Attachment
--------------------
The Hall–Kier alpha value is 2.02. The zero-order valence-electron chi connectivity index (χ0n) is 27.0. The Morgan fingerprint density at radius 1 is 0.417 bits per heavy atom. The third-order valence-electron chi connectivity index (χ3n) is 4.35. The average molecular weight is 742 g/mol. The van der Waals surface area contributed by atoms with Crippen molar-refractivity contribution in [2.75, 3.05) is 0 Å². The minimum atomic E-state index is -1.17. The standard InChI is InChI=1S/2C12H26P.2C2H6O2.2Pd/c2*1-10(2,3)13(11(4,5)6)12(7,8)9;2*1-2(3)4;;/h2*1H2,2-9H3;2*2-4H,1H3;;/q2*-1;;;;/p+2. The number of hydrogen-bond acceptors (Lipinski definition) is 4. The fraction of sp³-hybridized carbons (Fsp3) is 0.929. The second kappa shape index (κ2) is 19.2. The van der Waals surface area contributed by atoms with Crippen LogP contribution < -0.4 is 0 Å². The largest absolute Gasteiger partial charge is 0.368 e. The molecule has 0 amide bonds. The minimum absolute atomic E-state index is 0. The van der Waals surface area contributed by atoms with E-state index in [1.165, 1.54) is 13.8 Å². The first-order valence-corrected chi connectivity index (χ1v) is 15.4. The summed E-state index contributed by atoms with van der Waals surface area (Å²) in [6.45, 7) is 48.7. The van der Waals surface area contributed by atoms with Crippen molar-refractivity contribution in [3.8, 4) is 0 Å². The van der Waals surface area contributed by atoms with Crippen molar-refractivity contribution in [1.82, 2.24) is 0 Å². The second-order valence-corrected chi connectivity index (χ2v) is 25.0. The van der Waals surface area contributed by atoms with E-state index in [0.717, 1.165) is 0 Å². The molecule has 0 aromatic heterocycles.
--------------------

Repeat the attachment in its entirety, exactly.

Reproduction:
The Hall–Kier alpha value is 2.02. The zero-order valence-electron chi connectivity index (χ0n) is 27.0. The Morgan fingerprint density at radius 1 is 0.417 bits per heavy atom. The third-order valence-electron chi connectivity index (χ3n) is 4.35. The average molecular weight is 742 g/mol. The van der Waals surface area contributed by atoms with Crippen molar-refractivity contribution in [2.75, 3.05) is 0 Å². The minimum atomic E-state index is -1.17. The standard InChI is InChI=1S/2C12H26P.2C2H6O2.2Pd/c2*1-10(2,3)13(11(4,5)6)12(7,8)9;2*1-2(3)4;;/h2*1H2,2-9H3;2*2-4H,1H3;;/q2*-1;;;;/p+2. The number of hydrogen-bond acceptors (Lipinski definition) is 4. The fraction of sp³-hybridized carbons (Fsp3) is 0.929. The second kappa shape index (κ2) is 19.2. The van der Waals surface area contributed by atoms with Crippen LogP contribution < -0.4 is 0 Å². The largest absolute Gasteiger partial charge is 0.368 e. The molecule has 0 amide bonds. The minimum absolute atomic E-state index is 0. The van der Waals surface area contributed by atoms with E-state index in [1.165, 1.54) is 13.8 Å². The first-order valence-corrected chi connectivity index (χ1v) is 15.4. The summed E-state index contributed by atoms with van der Waals surface area (Å²) in [6.45, 7) is 48.7. The van der Waals surface area contributed by atoms with Crippen molar-refractivity contribution in [3.8, 4) is 0 Å². The van der Waals surface area contributed by atoms with Crippen molar-refractivity contribution in [1.82, 2.24) is 0 Å². The second-order valence-corrected chi connectivity index (χ2v) is 25.0. The van der Waals surface area contributed by atoms with E-state index in [0.717, 1.165) is 0 Å². The molecule has 0 aromatic heterocycles.